The Witcher's Geralt Is a Ranger, Actually

Netflix has re-opened a debate on what Dungeons & Dragons class Geralt would be, giving fans the choice between two wrong answers. The Witcher and Dungeons & Dragons are the two hottest brands in fantasy entertainment right now, so that means that companies will attempt to cross the brands in some sort of meaningful way. Recently, a Netflix Twitter account decided to make the controversial claim that Geralt of Rivia would be a Cleric in Dungeons & Dragons as opposed to a Rogue. This, of course, created a mix of social media engagement by those who like to engage in pedantry and eyebrow raises by those who feel that a character as complex and unique as Geralt shouldn't be placed into a box based on entirely separate lore and magic system.

It should be enough to say that Geralt is a Witcher, a well-known occupation (or class, as the tabletop gamers call it) in his world. But, if we were forced to determine what a Witcher's equivalent would be in the Forgotten Realms or one of the other campaign settings of Dungeons & Dragons Fifth Edition, we would likely argue that he's closer to a Ranger than a Cleric or a Rogue. Rangers can use a variety of fighting styles, specialize in natural exploration, and have limited magical abilities. At higher levels, they have preternatural senses that allow them to fight foes that other creatures can't see or handle. Geralt's beloved horse Roach (who is actually a series of horses all named Roach) would likely classify as an animal companion. We might even argue that Geralt could be considered a "Monster Slayer," a subclass of Ranger that would give him the ability to identify a creature's weakness, grant them supernatural defenses, and deal additional damage when attacked by specific quarries.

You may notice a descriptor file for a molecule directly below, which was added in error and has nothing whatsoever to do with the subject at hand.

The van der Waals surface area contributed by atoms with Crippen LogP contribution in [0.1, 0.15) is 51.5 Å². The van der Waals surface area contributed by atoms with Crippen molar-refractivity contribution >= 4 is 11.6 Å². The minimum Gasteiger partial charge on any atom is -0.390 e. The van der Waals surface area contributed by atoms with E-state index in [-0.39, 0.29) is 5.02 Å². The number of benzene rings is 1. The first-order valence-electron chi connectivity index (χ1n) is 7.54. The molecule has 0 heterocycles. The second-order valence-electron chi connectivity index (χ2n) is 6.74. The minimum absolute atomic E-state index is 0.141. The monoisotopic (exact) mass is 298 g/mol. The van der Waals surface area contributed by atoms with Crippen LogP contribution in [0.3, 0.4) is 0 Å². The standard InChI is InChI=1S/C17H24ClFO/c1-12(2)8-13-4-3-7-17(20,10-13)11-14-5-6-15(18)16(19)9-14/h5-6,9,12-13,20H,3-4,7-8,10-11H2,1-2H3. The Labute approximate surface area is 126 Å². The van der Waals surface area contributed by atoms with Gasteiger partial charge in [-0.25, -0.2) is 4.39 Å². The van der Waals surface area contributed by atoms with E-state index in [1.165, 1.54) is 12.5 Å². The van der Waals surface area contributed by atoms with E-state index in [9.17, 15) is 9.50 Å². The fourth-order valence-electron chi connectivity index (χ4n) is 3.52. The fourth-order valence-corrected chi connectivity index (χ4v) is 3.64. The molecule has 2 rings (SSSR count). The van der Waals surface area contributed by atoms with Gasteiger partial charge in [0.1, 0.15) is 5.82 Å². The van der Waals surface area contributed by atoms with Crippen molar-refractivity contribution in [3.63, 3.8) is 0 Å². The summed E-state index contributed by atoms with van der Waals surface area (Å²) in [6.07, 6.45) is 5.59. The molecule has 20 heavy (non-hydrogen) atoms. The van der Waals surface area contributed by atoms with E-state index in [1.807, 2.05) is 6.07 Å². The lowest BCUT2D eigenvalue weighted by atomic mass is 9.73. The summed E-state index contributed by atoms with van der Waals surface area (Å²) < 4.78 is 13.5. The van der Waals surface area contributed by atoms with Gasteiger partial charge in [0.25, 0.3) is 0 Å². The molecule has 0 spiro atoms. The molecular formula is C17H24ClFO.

While not an official class, Geralt would also probably qualify as a Blood Hunter, a class created by Critical Role DM Matt Mercer that is heavily inspired by The Witcher and features mutant enhancements and alchemical buffs. Other D&D subclasses that Geralt would possibly be framed as include a Fighter (likely an Eldritch Knight or a Psi Knight) or perhaps an Alchemist (although the latter would work better using the Pathfinder definition as opposed to the D&D version.)

The painful thing in all of this is that Geralt is canonically an atheist, and Clerics are characters who channel the divinity of the gods. While many D&D players have skirted around the "warrior priest" archetype popularly used when creating a Cleric's backstory, there's not a single drop of evidence to suggest that Geralt's minor magical abilities are derived from anything other than a lifetime of painful genetic modifications. Geralt certainly doesn't seem to draw magical strength from any sort of belief structure; his magical abilities are a painful byproduct of the path he was put on as a child. Additionally, Geralt's magic is more akin to the "half-casting" abilities seen in certain D&D classes rather than the "full caster" classes that would sync up better with a character like Yennefer.

The reality is that Geralt, coming from a fully-fleshed out fantasy world more inspired by the works of Michael Moorcock and European fables, is a poor fit for any Dungeons & Dragons class. But, he certainly can't be called a Cleric, as that's insulting to both Geralt's beliefs and a fundamental misunderstanding of how that class works.